Magazine article American Banker

People

Magazine article American Banker

People

Article excerpt

Byline: Heather Landy, Jeff Horwitz, Paul Davis, Matthew Monks

Confidence Game

Treasury Secretary Tim Geithner was in New York this week with a simple message for bank executives: Don't wait on Washington.

Momentarily ignoring the academics and press that had gathered to hear him Monday at New York University's Stern School of Business, Geithner appealed directly to bankers to start making their own reforms ahead of the effective date of new federal rules and regulations.

"Find new ways to improve disclosure for your consumers. End hidden fees. Don't push people into loans they can't afford," he said. Also, he advised, improve your pay practices, make sure your board members understand your business and focus on strengthening your financial position "so that your financial ratings, your cost of capital, all reflects your own financial strength and earnings prospects, not the false expectation that the government will be there in the future to rescue you from your mistakes."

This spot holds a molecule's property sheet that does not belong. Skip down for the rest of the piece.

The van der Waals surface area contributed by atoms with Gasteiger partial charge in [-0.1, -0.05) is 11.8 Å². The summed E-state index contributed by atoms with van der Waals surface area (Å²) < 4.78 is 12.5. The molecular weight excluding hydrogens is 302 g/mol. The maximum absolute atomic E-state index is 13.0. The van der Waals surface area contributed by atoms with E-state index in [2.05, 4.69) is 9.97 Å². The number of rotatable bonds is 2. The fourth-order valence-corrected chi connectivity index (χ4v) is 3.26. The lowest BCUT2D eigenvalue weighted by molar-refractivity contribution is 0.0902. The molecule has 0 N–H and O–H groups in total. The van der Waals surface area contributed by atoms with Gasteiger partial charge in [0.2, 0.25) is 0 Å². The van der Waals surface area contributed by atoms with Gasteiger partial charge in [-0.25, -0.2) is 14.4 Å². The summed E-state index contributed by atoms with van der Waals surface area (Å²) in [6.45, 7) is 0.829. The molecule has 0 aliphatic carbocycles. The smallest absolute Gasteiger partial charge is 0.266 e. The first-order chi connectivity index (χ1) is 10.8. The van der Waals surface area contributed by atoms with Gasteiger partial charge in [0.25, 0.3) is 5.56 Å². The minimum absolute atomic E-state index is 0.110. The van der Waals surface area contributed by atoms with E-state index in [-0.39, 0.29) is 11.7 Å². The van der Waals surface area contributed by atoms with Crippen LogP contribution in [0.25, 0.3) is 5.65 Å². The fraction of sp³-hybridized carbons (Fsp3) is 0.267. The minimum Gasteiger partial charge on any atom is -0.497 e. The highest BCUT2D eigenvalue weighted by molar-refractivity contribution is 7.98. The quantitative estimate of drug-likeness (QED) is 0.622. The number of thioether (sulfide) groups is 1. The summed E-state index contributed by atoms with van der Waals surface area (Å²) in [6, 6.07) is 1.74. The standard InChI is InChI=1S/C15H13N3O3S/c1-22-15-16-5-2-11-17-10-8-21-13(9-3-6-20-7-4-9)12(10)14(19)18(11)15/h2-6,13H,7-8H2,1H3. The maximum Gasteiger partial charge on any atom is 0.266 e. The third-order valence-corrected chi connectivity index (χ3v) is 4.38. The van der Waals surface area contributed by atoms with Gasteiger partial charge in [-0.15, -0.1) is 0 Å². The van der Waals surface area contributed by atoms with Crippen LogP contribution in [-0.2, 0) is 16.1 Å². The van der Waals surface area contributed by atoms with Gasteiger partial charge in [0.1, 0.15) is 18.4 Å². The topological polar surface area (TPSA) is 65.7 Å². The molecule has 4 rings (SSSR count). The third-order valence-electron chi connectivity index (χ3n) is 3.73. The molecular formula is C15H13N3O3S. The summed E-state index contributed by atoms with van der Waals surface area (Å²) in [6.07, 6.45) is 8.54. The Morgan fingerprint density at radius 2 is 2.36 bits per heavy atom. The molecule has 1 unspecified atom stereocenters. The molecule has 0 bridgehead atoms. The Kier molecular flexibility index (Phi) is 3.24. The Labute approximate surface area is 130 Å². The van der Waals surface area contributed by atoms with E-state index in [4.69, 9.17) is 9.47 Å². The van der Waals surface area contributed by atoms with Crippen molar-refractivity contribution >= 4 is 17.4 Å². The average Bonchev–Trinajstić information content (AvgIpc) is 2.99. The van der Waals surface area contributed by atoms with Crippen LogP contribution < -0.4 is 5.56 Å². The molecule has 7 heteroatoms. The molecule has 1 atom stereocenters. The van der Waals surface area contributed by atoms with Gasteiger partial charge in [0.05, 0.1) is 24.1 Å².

And if none of that works, steal a page from New York Mayor Michael Bloomberg, whom Geithner dined with on the day of the speech, and just be sure to maintain an air of confidence in your own abilities.

Over their meal, Geithner said, "I asked [Bloomberg] how New York was doing. He said it was strong. I said, 'Why is it strong?' He said, 'Because we have a great mayor.'"

Out of the Rough

After two years, Wells Fargo & Co. has decided it's safe to associate with golf again.

This week, the San Francisco company announced its intention to reclaim its naming rights to the PGA Tour's 2011 Wells Fargo Championship. Though Wells had inherited a sevenyear contract through its Wachovia Corp. acquisition, it opted to leave its name off the marquee for both last year and this year's events. That didn't mean Wells sidestepped the $7 million annual cost of the sponsorship deal it simply decided that having its name plastered on a luxury sporting event in the hometown of one of the largest casualties of the financial crisis might not draw the right kind of attention. …

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